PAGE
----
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Sleep, in Tess of the D'urbervilles

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on 18 September 2013

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Transcript of Sleep, in Tess of the D'urbervilles

Close read pt. 3
The light, symbolizing heaven, is the thing that wakes her, the only proper thing to wake her
Last dialogue with her husband, last chance at happiness, closure to her fate
SLEEP (CLAY HOBBS, DAVIS BOYD, DELANEY HAUCK, & KIM JOY
Chapter 37
"When he reached the middle of the room he stood still and murmured in terms of indescribable sadness, 'Dead, dead, dead!' under the influence of any strongly-disturbing force Clare would occasionally walk in his sleep, and even perform strange feats, such as he had done on the night of their return from market just before their marriage, when he reenacted in his bedroom his combat with the man who had insulted her. Tess saw that continued mental distress had wrought him into that somnambulistic state now.
Chapter 58
"Let her finish her sleep!' he implored in a whisper of the men, as they gathered round. When they saw where she lay, which they had not done till then, they showed how no objection, and stood watching her, as still as the pillars around. He went to the stone and bent over her, holding one poor little hand; her breathing was now quick and small, like that of a lesser creature than a woman. All waited in the growing light, their faces and hands as if they were silvered, the remainder of their figures dark, the stones glistening green-grey, the Plain still a mass of shade. Soon the light was strong, and a ray shone upon her unconscious form, peering under her eyelids and waking her. 'What is it Angel?' she said starting up. 'Have they come for me?' 'Yes dearest,' he said. 'They have come.'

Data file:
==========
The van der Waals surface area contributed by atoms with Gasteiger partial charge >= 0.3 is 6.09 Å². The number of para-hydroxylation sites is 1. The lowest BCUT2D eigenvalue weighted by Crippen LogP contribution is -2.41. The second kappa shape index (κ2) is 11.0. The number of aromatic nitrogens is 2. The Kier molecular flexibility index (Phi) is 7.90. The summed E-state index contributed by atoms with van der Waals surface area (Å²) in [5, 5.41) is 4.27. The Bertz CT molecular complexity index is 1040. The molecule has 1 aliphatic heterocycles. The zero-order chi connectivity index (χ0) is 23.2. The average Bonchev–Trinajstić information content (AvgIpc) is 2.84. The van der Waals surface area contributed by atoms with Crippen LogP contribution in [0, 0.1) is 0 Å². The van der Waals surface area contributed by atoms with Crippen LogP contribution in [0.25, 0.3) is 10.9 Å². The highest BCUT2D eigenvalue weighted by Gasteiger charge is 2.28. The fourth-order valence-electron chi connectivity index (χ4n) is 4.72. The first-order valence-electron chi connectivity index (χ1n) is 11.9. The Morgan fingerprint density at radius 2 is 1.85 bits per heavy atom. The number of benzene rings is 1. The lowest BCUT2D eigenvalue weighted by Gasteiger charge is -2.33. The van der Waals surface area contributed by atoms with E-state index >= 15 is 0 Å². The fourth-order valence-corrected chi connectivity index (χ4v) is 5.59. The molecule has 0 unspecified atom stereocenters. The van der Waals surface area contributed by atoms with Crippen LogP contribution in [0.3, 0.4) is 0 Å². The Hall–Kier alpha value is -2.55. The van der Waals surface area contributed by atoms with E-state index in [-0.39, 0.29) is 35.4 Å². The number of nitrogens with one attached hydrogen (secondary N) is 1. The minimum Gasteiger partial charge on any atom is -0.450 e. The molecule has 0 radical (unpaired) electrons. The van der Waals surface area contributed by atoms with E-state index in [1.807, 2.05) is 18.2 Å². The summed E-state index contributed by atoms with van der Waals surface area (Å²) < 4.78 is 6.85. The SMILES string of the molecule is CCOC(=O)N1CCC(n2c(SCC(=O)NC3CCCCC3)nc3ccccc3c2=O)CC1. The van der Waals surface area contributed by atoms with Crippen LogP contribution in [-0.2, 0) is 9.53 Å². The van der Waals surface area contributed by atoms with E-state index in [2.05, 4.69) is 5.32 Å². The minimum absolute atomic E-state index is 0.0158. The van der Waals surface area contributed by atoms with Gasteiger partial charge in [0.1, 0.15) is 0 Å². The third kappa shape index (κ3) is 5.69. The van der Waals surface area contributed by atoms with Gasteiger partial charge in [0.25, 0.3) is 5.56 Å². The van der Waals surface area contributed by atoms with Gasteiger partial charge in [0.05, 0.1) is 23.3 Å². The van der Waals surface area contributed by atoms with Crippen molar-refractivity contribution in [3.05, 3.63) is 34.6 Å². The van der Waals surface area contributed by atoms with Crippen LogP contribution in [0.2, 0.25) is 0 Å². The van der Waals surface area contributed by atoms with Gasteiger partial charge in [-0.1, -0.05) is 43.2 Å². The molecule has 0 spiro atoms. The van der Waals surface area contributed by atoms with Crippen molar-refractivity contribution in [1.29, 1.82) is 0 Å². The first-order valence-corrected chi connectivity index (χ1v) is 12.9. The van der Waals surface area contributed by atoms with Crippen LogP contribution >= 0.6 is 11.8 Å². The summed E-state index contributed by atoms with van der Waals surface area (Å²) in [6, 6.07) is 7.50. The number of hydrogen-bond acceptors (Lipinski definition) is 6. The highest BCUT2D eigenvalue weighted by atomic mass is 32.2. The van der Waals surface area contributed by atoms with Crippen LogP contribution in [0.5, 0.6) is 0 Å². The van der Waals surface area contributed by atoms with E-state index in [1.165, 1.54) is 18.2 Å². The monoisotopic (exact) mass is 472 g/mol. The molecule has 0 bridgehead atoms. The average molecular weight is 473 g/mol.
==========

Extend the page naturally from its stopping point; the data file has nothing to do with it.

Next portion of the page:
Close Read pt. 1
Angel wants her to have her last rite, sleep
Mesmerized by her innocence, morals tell them not to disturb her slumber
Close read pt. 2
Trying to protect/comfort her, but knows he cannot
Somewhat de-womanized by the tragedies in her life
Sleep, Tess of the D'ubervilles
Vulnerability, innocence, & peace
Sleeping leads to dreaming-- a trance where true thoughts are set free
Sleep is the only time Tess seems to have peace-- the only escape she has from the physical world
Chapter 11
"But, might some say, where was Tess' guardian angel? Where was the providence of her simple faith? Perhaps like the god of whom the ironical Tishbite spoke, he was talking, or he was pursuing, or he was in a journey, or he was sleeping and not to be awaked.
Role of the motif
God has left her while she sleeps
Vulnerability-- her guardian angel is sleeping instead of protecting her
Needs to be her own guardian angel
Irony
Incorporates motif of religion
Role of the motif
Sleep tears down emotional barriers that are present when awake
Shows Angel's true feelings towards Tess, leaving him vulnerable
Role of the motif
Respect of sleep
Allows her peace of mind one final time (last rites)
Soldiers are paused by her innocence while she sleeps
Full transcript